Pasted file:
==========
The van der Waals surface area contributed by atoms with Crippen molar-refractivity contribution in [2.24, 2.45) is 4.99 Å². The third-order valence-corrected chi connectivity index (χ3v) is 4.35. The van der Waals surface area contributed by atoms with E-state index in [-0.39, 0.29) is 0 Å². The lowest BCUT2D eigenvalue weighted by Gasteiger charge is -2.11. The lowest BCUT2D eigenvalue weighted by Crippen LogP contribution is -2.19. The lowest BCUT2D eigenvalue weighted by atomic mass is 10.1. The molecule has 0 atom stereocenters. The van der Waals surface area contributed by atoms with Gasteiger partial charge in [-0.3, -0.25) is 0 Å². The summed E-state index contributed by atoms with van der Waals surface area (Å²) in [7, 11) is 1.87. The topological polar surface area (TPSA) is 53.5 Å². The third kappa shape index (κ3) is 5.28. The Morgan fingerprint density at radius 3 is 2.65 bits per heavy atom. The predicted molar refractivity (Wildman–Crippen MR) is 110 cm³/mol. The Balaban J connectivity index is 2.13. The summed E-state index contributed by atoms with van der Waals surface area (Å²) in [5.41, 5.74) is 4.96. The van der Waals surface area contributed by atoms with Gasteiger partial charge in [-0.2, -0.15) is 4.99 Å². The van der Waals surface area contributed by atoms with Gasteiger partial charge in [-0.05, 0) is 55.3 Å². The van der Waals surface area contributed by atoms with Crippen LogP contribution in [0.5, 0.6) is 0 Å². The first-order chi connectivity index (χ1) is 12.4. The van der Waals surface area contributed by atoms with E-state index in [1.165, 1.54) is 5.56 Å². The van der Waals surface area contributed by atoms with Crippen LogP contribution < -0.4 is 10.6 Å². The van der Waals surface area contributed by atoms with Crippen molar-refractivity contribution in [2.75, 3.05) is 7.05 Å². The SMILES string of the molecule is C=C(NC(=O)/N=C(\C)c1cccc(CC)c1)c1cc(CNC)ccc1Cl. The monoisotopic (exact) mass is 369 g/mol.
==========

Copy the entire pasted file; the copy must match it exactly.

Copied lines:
The van der Waals surface area contributed by atoms with Crippen molar-refractivity contribution in [2.24, 2.45) is 4.99 Å². The third-order valence-corrected chi connectivity index (χ3v) is 4.35. The van der Waals surface area contributed by atoms with E-state index in [-0.39, 0.29) is 0 Å². The lowest BCUT2D eigenvalue weighted by Gasteiger charge is -2.11. The lowest BCUT2D eigenvalue weighted by Crippen LogP contribution is -2.19. The lowest BCUT2D eigenvalue weighted by atomic mass is 10.1. The molecule has 0 atom stereocenters. The van der Waals surface area contributed by atoms with Gasteiger partial charge in [-0.3, -0.25) is 0 Å². The summed E-state index contributed by atoms with van der Waals surface area (Å²) in [7, 11) is 1.87. The topological polar surface area (TPSA) is 53.5 Å². The third kappa shape index (κ3) is 5.28. The Morgan fingerprint density at radius 3 is 2.65 bits per heavy atom. The predicted molar refractivity (Wildman–Crippen MR) is 110 cm³/mol. The Balaban J connectivity index is 2.13. The summed E-state index contributed by atoms with van der Waals surface area (Å²) in [5.41, 5.74) is 4.96. The van der Waals surface area contributed by atoms with Gasteiger partial charge in [-0.2, -0.15) is 4.99 Å². The van der Waals surface area contributed by atoms with Gasteiger partial charge in [-0.05, 0) is 55.3 Å². The van der Waals surface area contributed by atoms with Crippen LogP contribution in [0.5, 0.6) is 0 Å². The first-order chi connectivity index (χ1) is 12.4. The van der Waals surface area contributed by atoms with E-state index in [1.165, 1.54) is 5.56 Å². The van der Waals surface area contributed by atoms with Crippen LogP contribution < -0.4 is 10.6 Å². The van der Waals surface area contributed by atoms with Crippen molar-refractivity contribution in [2.75, 3.05) is 7.05 Å². The SMILES string of the molecule is C=C(NC(=O)/N=C(\C)c1cccc(CC)c1)c1cc(CNC)ccc1Cl. The monoisotopic (exact) mass is 369 g/mol.